Here I would stop to cite the prophetic words used by Professor Tyndall, when giving an account to a Glasgow audience, in 1876, of Koch's then recent researches: "The very first step toward the extirpation of those contagia is the knowledge of their nature; and the knowledge brought to us by Dr. Koch will render as certain the stamping out of splenic fever as the stoppage of the plague of pébrine by the researches of Pasteur."
It was but fitting that the complete verification of this prediction should be the direct result of the labors of the illustrious man on whose previous work it was based, although others were at work, more or less successfully, in the same direction.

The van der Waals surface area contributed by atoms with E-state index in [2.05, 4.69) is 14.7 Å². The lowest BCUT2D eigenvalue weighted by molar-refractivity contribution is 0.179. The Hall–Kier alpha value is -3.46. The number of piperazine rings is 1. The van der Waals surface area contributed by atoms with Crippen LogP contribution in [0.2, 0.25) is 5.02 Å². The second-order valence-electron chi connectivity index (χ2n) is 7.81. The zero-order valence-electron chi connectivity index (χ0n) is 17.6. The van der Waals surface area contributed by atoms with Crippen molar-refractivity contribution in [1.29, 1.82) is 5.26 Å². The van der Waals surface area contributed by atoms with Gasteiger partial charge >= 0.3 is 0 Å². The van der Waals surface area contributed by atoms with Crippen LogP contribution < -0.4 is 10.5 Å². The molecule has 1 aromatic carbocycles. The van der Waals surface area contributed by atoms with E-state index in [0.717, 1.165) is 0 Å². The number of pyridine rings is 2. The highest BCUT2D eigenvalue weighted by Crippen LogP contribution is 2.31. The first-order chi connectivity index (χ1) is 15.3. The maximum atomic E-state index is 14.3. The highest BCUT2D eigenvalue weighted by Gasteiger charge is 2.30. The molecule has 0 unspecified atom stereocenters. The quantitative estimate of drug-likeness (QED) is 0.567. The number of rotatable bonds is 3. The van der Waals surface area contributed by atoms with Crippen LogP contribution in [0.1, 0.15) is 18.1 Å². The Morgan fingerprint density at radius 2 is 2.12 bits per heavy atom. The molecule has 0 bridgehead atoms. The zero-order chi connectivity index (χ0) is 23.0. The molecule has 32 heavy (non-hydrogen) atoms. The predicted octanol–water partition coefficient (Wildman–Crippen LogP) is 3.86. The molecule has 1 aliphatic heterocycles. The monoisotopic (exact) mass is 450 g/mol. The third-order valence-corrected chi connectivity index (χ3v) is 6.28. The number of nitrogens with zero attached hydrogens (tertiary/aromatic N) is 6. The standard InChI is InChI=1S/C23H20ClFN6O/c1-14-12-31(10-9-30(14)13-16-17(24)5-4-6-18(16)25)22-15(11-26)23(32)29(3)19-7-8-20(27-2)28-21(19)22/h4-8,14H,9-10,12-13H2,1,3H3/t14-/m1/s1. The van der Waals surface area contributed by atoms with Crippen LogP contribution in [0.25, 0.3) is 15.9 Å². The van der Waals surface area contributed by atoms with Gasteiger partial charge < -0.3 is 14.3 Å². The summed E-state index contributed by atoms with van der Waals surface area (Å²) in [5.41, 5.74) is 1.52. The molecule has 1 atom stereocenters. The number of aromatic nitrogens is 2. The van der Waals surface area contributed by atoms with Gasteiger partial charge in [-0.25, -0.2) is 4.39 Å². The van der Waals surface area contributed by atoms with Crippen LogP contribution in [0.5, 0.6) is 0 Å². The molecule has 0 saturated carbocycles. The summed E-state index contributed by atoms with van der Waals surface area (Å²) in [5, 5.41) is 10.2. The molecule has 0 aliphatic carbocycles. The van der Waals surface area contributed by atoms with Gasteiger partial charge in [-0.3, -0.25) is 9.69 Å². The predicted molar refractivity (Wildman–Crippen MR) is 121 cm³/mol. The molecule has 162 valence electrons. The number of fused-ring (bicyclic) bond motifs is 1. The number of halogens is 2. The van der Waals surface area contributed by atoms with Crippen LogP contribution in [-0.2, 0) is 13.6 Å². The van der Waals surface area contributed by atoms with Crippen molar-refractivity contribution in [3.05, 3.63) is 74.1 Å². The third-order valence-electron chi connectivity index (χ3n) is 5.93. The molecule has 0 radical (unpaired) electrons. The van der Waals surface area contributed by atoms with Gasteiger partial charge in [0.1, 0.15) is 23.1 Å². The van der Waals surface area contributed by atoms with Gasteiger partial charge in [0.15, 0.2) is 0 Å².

One of the first questions examined by Pasteur was the cause of outbreaks of "charbon" in its most deadly form among flocks of sheep feeding in what appeared to be the healthiest pastures, far removed from any obvious source of infection. Learning by the inquiries he instituted that special localities seemed haunted, at distant intervals, by this plague, he inquired what had been done with the bodies of the animals that had died of it, and learned that it had been customary to bury them deep in the soil, and that such interments had been made, it might have been ten years before, beneath the surface of some of the very pastures in which the fresh outbreaks took place. Notwithstanding that the depth (ten or twelve feet) at which the carcasses had been buried seemed to preclude the idea of the upward traveling of the poison-germs, the divining mind of Pasteur found in earth-worms a probable means of their conveyance, and he soon obtained an experimental verification of his idea, which satisfied even those who were at first disposed to ridicule it. Collecting a number of worms from these pastures, he made an extract of the contents of their alimentary canals, and found that the inoculation of rabbits and Guinea-pigs with this extract gave them the severest form of "charbon," due to the multiplication in their circulating current of the deadly anthrax-bacillus, with which their blood was found after death to be loaded.